Top 20 Amazing Things to do in Paris France

by Jules on November 17, 2012

There are hundreds of things to see and do in Paris, from historic landmarks, museums full of famous artworks and sculptures, elegant theatres with lavish operatic performances, lush parks, world-class spa facilities and sumptuous wineries. Immerse yourself in the chic culture, feast on the historical riches and traditions and prepare to fall in love.

Musee d’Orsay – The Museum d’Orsay is THE must-see museum in Paris thanks to the single most impressive collection of Impressionist period paintings on earth! Wander from room to room and gawp at the works from the most famous of artists including Edouard Manet, Claude Monet and Henri de Toulouse-Lautrec. Within the former railway station there are also works by Pierre-Auguste Renoir, Edgar Degas, Vincent van Gogh, Camille Claudel and many many more!

Eiffel Tower – The single most enduring symbol of Paris and that she stands for is surely the Eiffel Tower, the iron beauty built in 1889 for the Paris World Fair by Gustave Eiffel. Situated on Paris’ Champ de Mars and standing at a mighty 324m tall, this is probably THE most visited monument on earth. And I strongly recommend buying your Eiffel Tower tickets in advance for a set time slot, in order to avoid queuing.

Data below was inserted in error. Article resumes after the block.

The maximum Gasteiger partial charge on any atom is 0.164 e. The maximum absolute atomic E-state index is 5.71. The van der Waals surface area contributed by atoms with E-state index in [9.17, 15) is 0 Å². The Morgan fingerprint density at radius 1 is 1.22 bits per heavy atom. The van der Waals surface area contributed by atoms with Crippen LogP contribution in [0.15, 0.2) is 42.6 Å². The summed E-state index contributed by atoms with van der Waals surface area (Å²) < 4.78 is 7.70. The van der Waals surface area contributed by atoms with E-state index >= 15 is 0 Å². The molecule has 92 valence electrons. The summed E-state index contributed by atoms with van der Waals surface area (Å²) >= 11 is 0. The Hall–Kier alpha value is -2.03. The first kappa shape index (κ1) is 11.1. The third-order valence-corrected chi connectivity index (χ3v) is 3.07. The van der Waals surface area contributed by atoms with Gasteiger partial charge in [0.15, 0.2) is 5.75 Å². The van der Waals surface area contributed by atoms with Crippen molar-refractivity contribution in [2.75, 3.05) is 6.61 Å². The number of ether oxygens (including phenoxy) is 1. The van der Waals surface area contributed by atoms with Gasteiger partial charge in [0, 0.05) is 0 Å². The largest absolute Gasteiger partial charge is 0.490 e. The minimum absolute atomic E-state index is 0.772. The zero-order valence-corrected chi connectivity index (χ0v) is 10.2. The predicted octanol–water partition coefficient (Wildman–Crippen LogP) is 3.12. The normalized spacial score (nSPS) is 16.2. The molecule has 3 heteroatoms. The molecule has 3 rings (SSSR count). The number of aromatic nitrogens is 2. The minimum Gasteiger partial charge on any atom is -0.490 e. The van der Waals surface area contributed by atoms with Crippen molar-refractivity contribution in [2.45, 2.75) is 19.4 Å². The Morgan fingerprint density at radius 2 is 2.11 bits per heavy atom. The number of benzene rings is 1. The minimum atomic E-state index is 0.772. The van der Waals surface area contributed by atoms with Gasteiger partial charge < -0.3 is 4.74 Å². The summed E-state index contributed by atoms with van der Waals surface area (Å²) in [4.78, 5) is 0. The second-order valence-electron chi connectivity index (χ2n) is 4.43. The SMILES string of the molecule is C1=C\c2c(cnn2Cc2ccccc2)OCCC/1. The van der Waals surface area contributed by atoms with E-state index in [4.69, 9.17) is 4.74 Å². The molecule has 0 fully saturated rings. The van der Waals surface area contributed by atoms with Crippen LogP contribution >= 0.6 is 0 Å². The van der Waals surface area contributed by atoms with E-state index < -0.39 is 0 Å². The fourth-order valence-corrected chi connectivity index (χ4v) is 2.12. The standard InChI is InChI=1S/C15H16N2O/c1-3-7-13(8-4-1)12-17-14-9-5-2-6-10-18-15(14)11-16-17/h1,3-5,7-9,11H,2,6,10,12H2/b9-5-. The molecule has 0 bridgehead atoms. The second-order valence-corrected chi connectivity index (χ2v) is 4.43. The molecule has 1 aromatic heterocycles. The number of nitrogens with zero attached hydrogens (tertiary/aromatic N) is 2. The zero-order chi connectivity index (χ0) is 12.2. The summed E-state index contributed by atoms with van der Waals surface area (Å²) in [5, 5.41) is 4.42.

Luxembourg Gardens – Wander the carefully manicured Luxembourg Gardens which are formal in style and previously only accessible by royals prior to the French Revolution. Today all are welcome to stroll within a little piece of calm and relaxation in the center of Paris.

River Seine – Take a boat trip on the Seine and fulfil every tourist cliché – it’s a cliché for a reason though as the Seine is a serene and chic way to see the city. The Seine flows from east to west and travels right through the heart of Paris thus creating the famous Left Bank and Right Bank districts. The River Seine is also Paris’ only UNESCO World Heritage listed site rather surprisingly.

Musee de l’Orangerie – Expect to see many museums on this list as Paris is packed full of culture! The Musée de l’Orangerie is both a museum and art gallery featuring various impressionist and post-impressionist works of art such as Claude Monet’s famous Water Lilies. This imposing building is located beside the Tuileries Gardens on Paris’ Place de la Concorde.

Sainte-Chapelle – Probably the most stunning royal chapel to exist in France, with fifteen impressive stained glass windows. Constructed in the mid-13th century in French Gothic style, originally to house pieces of the Passion of Christ, the Sainte Chapelle was the focal point of Louis IX’s Palais de la Cité. Today the chapel is UNESCO listed.

Saint-Germain-des-Pres – Soak up traditional Paris with a stroll through the Saint-Germain-des-Pres district. Browse the small boutiques, be seen at the best restaurants in the city and sip a coffee at a café as you watch the world go by.

Palais Garnier – Opera National de Paris – Recommended for all ballet, opera and chamber music fans. Either try to catch a world-class performance here of join an organised tour to explore more of this impressive structure.

Musee Rodin – Explore both the beautiful grounds and museum pieces within the Musee Rodin, where famous sculptor Auguste Rodin lived and worked. The museum opened in 1919 and the most famous of Rodin’s works; The Kiss, The Thinker and The Gates of hell can be seen within the extensive gardens.